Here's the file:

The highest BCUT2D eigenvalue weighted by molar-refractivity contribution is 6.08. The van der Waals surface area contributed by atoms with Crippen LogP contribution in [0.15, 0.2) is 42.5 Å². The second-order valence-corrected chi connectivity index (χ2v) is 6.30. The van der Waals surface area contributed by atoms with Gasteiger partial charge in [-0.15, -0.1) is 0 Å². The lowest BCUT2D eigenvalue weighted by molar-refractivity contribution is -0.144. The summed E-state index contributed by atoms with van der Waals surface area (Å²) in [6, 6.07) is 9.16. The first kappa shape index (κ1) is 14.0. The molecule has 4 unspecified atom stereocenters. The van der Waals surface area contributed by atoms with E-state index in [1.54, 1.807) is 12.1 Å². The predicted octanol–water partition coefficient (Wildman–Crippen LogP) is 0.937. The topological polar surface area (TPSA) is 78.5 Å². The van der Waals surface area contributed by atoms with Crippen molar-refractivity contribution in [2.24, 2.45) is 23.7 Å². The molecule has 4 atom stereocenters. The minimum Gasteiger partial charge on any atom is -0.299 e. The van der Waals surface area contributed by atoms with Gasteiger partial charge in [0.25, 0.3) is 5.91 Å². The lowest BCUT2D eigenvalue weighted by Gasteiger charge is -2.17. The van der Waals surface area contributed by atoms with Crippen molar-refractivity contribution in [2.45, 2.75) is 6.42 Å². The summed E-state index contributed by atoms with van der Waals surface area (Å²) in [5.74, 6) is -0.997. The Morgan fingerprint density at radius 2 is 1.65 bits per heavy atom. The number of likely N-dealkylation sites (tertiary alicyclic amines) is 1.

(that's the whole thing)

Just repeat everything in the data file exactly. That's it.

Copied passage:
The highest BCUT2D eigenvalue weighted by molar-refractivity contribution is 6.08. The van der Waals surface area contributed by atoms with Crippen LogP contribution in [0.15, 0.2) is 42.5 Å². The second-order valence-corrected chi connectivity index (χ2v) is 6.30. The van der Waals surface area contributed by atoms with Gasteiger partial charge in [-0.15, -0.1) is 0 Å². The lowest BCUT2D eigenvalue weighted by molar-refractivity contribution is -0.144. The summed E-state index contributed by atoms with van der Waals surface area (Å²) in [6, 6.07) is 9.16. The first kappa shape index (κ1) is 14.0. The molecule has 4 unspecified atom stereocenters. The van der Waals surface area contributed by atoms with E-state index in [1.54, 1.807) is 12.1 Å². The predicted octanol–water partition coefficient (Wildman–Crippen LogP) is 0.937. The topological polar surface area (TPSA) is 78.5 Å². The van der Waals surface area contributed by atoms with Crippen molar-refractivity contribution in [2.24, 2.45) is 23.7 Å². The molecule has 4 atom stereocenters. The minimum Gasteiger partial charge on any atom is -0.299 e. The van der Waals surface area contributed by atoms with Gasteiger partial charge in [0.25, 0.3) is 5.91 Å². The lowest BCUT2D eigenvalue weighted by Gasteiger charge is -2.17. The van der Waals surface area contributed by atoms with Crippen molar-refractivity contribution in [2.45, 2.75) is 6.42 Å². The summed E-state index contributed by atoms with van der Waals surface area (Å²) in [5.74, 6) is -0.997. The Morgan fingerprint density at radius 2 is 1.65 bits per heavy atom. The number of likely N-dealkylation sites (tertiary alicyclic amines) is 1.